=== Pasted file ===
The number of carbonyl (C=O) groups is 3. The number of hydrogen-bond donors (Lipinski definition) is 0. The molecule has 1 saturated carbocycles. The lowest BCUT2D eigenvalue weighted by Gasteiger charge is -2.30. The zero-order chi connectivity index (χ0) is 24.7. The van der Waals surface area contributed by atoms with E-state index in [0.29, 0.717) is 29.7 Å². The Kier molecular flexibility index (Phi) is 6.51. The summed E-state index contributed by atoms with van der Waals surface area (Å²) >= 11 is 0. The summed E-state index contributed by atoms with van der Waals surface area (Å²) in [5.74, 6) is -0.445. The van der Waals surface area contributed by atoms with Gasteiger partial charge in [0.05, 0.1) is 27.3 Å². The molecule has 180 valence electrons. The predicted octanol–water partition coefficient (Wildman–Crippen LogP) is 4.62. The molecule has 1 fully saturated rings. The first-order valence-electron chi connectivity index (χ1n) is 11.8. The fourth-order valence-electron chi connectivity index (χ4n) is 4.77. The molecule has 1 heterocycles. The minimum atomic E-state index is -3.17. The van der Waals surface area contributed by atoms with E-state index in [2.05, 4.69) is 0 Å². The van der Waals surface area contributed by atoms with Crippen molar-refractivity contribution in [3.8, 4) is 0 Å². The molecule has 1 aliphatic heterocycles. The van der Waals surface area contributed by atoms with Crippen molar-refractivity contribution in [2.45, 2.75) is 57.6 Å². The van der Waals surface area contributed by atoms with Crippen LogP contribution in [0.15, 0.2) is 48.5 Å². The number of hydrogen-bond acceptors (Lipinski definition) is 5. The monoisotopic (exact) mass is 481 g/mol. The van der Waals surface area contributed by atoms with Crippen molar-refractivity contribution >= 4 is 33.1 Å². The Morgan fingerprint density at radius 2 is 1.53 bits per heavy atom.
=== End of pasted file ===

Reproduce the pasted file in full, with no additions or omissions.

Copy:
The number of carbonyl (C=O) groups is 3. The number of hydrogen-bond donors (Lipinski definition) is 0. The molecule has 1 saturated carbocycles. The lowest BCUT2D eigenvalue weighted by Gasteiger charge is -2.30. The zero-order chi connectivity index (χ0) is 24.7. The van der Waals surface area contributed by atoms with E-state index in [0.29, 0.717) is 29.7 Å². The Kier molecular flexibility index (Phi) is 6.51. The summed E-state index contributed by atoms with van der Waals surface area (Å²) >= 11 is 0. The summed E-state index contributed by atoms with van der Waals surface area (Å²) in [5.74, 6) is -0.445. The van der Waals surface area contributed by atoms with Gasteiger partial charge in [0.05, 0.1) is 27.3 Å². The molecule has 180 valence electrons. The predicted octanol–water partition coefficient (Wildman–Crippen LogP) is 4.62. The molecule has 1 fully saturated rings. The first-order valence-electron chi connectivity index (χ1n) is 11.8. The fourth-order valence-electron chi connectivity index (χ4n) is 4.77. The molecule has 1 heterocycles. The minimum atomic E-state index is -3.17. The van der Waals surface area contributed by atoms with E-state index in [2.05, 4.69) is 0 Å². The van der Waals surface area contributed by atoms with Crippen molar-refractivity contribution in [3.8, 4) is 0 Å². The molecule has 1 aliphatic heterocycles. The van der Waals surface area contributed by atoms with Crippen molar-refractivity contribution in [2.45, 2.75) is 57.6 Å². The van der Waals surface area contributed by atoms with Crippen LogP contribution in [0.15, 0.2) is 48.5 Å². The number of hydrogen-bond acceptors (Lipinski definition) is 5. The monoisotopic (exact) mass is 481 g/mol. The van der Waals surface area contributed by atoms with Crippen molar-refractivity contribution >= 4 is 33.1 Å². The Morgan fingerprint density at radius 2 is 1.53 bits per heavy atom.